Album Review: Sallie Ford and the Sound Outside's Untamed Beast

The band's sophomore record has less swing and more sass, rocking with ornery contrariness.

By John Chandler January 18, 2013

A little less swing and a lot more sass is what we get with Untamed Beast, the sophomore full-length album from local quartet Sallie Ford & the Sound Outside. Led by a firecracker front woman who can simultaneously sound like a Jazz Age ghost, a rockabilly rebel, and a thoroughly modern ballsy broad, Ford and company have become one of Portland’s most visible and upwardly mobile groups, winning Willamette Week’s Best New Band poll in 2010, tearing it up on The Late Show with David Letterman, and opening for the Avett Brothers last year. And while their 2011 debut, Dirty Radio, was a joyous jumping-off point, the follow-up drills deeper into the heart and mind of Sallie Ford—and rocks a lot harder. 

Never one to shy away from the hot button, Ford opens the record with “They Told Me,” a brazen declaration of independence. Whether the subject is love or art, Ford is adamant that she reserves the right to follow her own heart, even if it’s breaking. Meanwhile, guitarist Jeff Munger bites down on a greasy blues riff that would sound right at home on a Cramps album. 

It’s this feeling of ornery contrariness, the refusal to behave, that fuels Untamed Beast. Rather than serving up a zesty collection of tunes that showcase Ford as just another adorable “quirky” gal (thanks a lot, Zooey Deschanel!), the songs here sound like they were born out of a post-breakup manic episode. Ford is rowdy and ready to kick up her heels on “Party Kids,” where she reassures her friends with refrains of “Honey, I can handle it.” The same holds true on “Bad Boys,” where she snarls, “I can fuck / I can drink / And I don’t care what you think.”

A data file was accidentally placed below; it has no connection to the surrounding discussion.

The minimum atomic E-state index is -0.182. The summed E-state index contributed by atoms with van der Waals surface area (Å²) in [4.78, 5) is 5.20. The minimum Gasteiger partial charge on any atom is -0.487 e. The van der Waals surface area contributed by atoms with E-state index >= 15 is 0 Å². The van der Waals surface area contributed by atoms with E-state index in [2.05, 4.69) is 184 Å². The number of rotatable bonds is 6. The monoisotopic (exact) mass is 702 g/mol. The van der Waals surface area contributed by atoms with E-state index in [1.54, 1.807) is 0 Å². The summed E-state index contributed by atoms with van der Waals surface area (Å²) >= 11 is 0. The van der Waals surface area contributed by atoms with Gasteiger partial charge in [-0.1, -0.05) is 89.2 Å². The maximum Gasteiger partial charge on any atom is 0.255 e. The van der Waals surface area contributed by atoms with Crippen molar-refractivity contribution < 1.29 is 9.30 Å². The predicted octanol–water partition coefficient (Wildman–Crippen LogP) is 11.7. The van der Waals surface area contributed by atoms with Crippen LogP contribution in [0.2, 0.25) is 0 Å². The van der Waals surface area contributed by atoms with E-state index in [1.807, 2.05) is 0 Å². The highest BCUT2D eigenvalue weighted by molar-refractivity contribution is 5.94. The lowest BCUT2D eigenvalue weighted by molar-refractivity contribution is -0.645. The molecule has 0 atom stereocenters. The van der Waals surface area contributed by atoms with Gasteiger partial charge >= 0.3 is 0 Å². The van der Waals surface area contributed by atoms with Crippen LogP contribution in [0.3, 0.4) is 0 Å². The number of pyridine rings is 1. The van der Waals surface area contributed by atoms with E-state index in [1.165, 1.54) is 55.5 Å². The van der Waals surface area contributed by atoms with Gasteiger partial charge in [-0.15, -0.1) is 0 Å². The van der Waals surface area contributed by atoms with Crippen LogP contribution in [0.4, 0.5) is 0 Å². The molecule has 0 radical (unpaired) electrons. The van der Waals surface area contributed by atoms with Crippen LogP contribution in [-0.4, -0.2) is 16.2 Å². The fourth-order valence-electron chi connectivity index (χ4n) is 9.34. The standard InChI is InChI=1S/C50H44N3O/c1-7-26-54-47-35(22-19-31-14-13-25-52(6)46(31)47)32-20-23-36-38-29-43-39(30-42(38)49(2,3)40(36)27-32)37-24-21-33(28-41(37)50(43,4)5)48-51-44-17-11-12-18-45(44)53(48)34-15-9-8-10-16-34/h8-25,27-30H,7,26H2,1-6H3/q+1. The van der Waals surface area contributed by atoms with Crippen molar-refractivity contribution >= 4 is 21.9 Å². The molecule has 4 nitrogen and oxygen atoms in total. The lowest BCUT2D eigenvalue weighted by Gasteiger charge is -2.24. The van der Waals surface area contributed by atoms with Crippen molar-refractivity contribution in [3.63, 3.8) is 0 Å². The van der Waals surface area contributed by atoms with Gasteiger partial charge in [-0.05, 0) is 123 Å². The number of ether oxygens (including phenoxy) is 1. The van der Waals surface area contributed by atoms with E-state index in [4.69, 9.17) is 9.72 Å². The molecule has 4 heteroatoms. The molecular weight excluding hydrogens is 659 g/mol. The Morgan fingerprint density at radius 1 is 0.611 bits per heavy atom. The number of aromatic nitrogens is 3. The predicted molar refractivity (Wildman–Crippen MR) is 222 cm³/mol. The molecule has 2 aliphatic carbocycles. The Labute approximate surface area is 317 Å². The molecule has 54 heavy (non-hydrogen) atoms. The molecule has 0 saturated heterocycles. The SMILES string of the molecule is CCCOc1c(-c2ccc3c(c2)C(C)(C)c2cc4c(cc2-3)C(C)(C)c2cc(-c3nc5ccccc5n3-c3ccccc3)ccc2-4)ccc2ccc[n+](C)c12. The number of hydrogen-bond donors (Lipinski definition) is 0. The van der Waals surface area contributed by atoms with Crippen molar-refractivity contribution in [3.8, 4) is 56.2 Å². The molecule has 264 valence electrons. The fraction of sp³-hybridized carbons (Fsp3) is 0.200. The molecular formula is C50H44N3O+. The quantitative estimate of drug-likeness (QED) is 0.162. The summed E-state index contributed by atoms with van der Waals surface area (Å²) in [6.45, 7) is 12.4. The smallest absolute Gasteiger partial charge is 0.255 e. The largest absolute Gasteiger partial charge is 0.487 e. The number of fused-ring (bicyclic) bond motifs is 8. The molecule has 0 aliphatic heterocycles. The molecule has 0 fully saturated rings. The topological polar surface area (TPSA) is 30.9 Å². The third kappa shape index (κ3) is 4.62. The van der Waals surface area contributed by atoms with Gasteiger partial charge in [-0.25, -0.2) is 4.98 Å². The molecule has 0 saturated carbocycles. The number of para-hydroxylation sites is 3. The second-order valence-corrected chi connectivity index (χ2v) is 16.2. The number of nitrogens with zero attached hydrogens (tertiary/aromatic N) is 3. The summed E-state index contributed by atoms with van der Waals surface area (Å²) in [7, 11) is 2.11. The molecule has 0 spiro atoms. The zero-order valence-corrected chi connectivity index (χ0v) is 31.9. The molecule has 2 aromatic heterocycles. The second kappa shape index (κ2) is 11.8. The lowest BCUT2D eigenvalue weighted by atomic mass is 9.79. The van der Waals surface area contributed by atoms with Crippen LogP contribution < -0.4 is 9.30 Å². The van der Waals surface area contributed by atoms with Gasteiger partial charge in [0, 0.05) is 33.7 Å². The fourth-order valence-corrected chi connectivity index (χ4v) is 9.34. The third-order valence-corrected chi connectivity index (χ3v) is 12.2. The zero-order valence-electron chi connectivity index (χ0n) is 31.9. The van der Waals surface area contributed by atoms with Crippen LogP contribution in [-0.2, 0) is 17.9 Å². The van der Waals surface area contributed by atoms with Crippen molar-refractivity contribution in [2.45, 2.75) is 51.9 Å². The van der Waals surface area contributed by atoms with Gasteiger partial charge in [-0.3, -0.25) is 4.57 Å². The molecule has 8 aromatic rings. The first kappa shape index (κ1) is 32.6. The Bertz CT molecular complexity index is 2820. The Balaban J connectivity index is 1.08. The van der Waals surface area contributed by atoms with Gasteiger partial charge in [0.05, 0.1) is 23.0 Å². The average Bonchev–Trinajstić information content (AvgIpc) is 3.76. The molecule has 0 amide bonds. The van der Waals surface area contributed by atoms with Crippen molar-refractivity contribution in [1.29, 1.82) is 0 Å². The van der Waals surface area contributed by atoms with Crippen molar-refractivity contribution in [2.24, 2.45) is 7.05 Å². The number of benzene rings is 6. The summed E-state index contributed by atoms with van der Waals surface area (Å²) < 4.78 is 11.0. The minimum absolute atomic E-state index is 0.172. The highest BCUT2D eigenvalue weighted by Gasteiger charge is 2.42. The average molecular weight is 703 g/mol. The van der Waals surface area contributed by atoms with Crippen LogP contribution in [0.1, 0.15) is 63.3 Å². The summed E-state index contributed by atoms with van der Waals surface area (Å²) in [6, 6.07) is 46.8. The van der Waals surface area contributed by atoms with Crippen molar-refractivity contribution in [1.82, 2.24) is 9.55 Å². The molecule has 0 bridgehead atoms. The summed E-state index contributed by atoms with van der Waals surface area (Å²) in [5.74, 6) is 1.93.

But beneath Ford’s defiant celebrations of the pleasures of the flesh is the painful ache of a failed romance, which is, after all, the most popular song topic of all time. In “Shivers” she misses that special way her lover made her feel, and in “Paris” she’s bitter about being so damn sentimental. 

What Ford has going for her, besides the courage of her convictions, is a versatile and sympathetic band. Munger, bassist Tyler Tornfelt, and drummer Ford Tennis seem uniquely qualified for the task of channeling Ford’s tempestuous mood swings, providing not only appropriate encouragement, but a willingness to follow and wallow in her anger and misery. Don’t let the subject matter throw you: Untamed Beast is all that—and more.

Sallie Ford & the Sound Outside will play record-release shows at Wonder Ballroom on February 22 and 23.

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